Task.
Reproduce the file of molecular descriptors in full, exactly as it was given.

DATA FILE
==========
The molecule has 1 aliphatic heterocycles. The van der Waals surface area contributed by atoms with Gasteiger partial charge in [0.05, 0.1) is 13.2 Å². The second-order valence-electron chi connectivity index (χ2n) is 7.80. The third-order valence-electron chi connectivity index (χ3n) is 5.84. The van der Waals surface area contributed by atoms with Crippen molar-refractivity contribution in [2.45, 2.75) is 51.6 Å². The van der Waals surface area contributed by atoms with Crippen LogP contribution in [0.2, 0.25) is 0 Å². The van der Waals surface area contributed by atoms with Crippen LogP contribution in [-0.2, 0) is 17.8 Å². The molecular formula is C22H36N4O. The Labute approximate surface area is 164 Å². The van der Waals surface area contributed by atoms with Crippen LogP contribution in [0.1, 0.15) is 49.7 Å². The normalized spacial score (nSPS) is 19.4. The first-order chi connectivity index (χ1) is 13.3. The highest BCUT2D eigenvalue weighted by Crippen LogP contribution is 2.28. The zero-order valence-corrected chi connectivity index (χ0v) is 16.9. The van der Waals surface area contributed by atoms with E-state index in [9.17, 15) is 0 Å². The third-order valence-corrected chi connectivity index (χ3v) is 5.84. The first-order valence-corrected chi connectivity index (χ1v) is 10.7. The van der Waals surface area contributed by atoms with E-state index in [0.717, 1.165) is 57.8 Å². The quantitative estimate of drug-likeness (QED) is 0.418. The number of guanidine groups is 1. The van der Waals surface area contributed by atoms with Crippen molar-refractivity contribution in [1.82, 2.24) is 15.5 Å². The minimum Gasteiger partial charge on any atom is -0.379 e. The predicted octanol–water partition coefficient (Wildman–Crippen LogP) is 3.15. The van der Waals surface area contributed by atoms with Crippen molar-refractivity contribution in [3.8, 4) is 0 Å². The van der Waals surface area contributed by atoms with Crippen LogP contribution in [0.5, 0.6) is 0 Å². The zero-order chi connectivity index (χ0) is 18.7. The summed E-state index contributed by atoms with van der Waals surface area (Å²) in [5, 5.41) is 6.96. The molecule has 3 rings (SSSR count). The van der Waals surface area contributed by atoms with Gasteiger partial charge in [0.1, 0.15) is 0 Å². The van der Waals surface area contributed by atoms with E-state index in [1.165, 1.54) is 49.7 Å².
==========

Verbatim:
The molecule has 1 aliphatic heterocycles. The van der Waals surface area contributed by atoms with Gasteiger partial charge in [0.05, 0.1) is 13.2 Å². The second-order valence-electron chi connectivity index (χ2n) is 7.80. The third-order valence-electron chi connectivity index (χ3n) is 5.84. The van der Waals surface area contributed by atoms with Crippen molar-refractivity contribution in [2.45, 2.75) is 51.6 Å². The van der Waals surface area contributed by atoms with Crippen LogP contribution in [0.2, 0.25) is 0 Å². The van der Waals surface area contributed by atoms with Crippen LogP contribution in [-0.2, 0) is 17.8 Å². The molecular formula is C22H36N4O. The Labute approximate surface area is 164 Å². The van der Waals surface area contributed by atoms with Crippen LogP contribution in [0.1, 0.15) is 49.7 Å². The normalized spacial score (nSPS) is 19.4. The first-order chi connectivity index (χ1) is 13.3. The highest BCUT2D eigenvalue weighted by Crippen LogP contribution is 2.28. The zero-order valence-corrected chi connectivity index (χ0v) is 16.9. The van der Waals surface area contributed by atoms with E-state index in [9.17, 15) is 0 Å². The third-order valence-corrected chi connectivity index (χ3v) is 5.84. The first-order valence-corrected chi connectivity index (χ1v) is 10.7. The van der Waals surface area contributed by atoms with E-state index in [0.717, 1.165) is 57.8 Å². The quantitative estimate of drug-likeness (QED) is 0.418. The number of guanidine groups is 1. The van der Waals surface area contributed by atoms with Crippen molar-refractivity contribution in [1.82, 2.24) is 15.5 Å². The minimum Gasteiger partial charge on any atom is -0.379 e. The predicted octanol–water partition coefficient (Wildman–Crippen LogP) is 3.15. The van der Waals surface area contributed by atoms with Crippen molar-refractivity contribution in [3.8, 4) is 0 Å². The van der Waals surface area contributed by atoms with Crippen LogP contribution in [0.5, 0.6) is 0 Å². The zero-order chi connectivity index (χ0) is 18.7. The summed E-state index contributed by atoms with van der Waals surface area (Å²) in [5, 5.41) is 6.96. The molecule has 3 rings (SSSR count). The van der Waals surface area contributed by atoms with Gasteiger partial charge in [0.1, 0.15) is 0 Å². The van der Waals surface area contributed by atoms with E-state index in [1.165, 1.54) is 49.7 Å².